Tuesday, May 18, 2010
24 hours in Vientiane (Vieng Chan), Laos
Break your fast with an the omelet special or a flaky pastry at the Scandinavian Bakery near the fountain in the center of town, taking in a week old Bangkok Post, or splash out for the latest Vientiane Times, available at the register. After you've had your fill, head to the morning market (Dalat Sao) for a spot of shopping. This is the best place to pick up a stunning Laos style sarong, a bottle of local liquor with a snake in it, or a bronze cast Buddha.
When the haggling wears you down, regain your serenity at the 16th century temple Haw Phra Kaow . If your nerves need additional calming (and you're not templed out), the nearby Wat Si Saket offers further sanctuary from the pushy tuk tuk drivers outside.
By now it's time for lunch, and in Vientiane you're spoiled for options. Take your pick from excellent (and cheap!) Indian, French, Italian, Laos, and Thai options everywhere you turn.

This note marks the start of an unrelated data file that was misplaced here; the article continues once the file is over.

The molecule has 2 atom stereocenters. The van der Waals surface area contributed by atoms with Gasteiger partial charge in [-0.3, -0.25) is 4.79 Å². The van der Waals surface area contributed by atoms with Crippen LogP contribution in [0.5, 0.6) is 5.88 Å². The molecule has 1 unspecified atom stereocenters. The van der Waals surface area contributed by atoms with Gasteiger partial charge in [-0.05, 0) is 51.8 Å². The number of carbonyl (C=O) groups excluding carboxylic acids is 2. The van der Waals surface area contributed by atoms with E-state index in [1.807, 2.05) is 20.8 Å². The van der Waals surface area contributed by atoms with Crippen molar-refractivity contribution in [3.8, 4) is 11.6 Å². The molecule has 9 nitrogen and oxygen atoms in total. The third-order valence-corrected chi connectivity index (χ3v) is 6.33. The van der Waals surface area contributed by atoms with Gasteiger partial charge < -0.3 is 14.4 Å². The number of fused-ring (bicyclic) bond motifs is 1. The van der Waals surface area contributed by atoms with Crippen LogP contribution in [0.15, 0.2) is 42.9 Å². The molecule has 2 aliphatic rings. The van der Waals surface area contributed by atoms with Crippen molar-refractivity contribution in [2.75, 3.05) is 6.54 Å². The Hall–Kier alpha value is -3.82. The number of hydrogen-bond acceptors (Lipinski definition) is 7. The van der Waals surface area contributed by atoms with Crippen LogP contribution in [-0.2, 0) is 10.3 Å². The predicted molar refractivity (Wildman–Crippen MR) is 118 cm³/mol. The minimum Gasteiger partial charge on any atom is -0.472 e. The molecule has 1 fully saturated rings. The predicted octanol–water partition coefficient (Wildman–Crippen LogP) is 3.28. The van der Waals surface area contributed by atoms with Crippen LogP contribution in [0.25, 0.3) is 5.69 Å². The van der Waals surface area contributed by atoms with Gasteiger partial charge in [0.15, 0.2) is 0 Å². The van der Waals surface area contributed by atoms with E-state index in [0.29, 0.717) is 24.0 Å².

The weirdest and some would say most interesting sight in the vicinity is the Buddha Park (Xieng Khuan) some 24 km away from central Vientiane, past the friendship bridge. A grassy field strewn with surreal concrete Buddha's, this place is one of a kind and a definite must see. To get there rent a motorbike and drive yourself or get ready to put those bargaining skills to use with a tuk tuk driver.
Next, beat the afternoon heat and practice that butterfly stroke at the Vientiane Swimming Pool near the stadium. Entrance costs 10,000 kip (around $1.20).
As sunset approaches, treat your weary muscles to a super hot sauna and massage with the monks at Wat Sok Pa Luang. It might seem odd to have a sauna in such heat, but it relaxes.
By now it's time for dinner so head to Kop Chai Deu near the fountain for some tasty Laos food and Beer Laos on tap.
Laos nightlife is picking up these days, so head to Samlor Pub for a spot of mixing and dancing, or grab some pals and go for bowling at one of the popular venues. When you've bowled your last frame, head to Future Tech to mingle with a young Laos crowd, or to Don Chan Palace, popular with both Laos and foreigners and open until 4 AM on the weekends.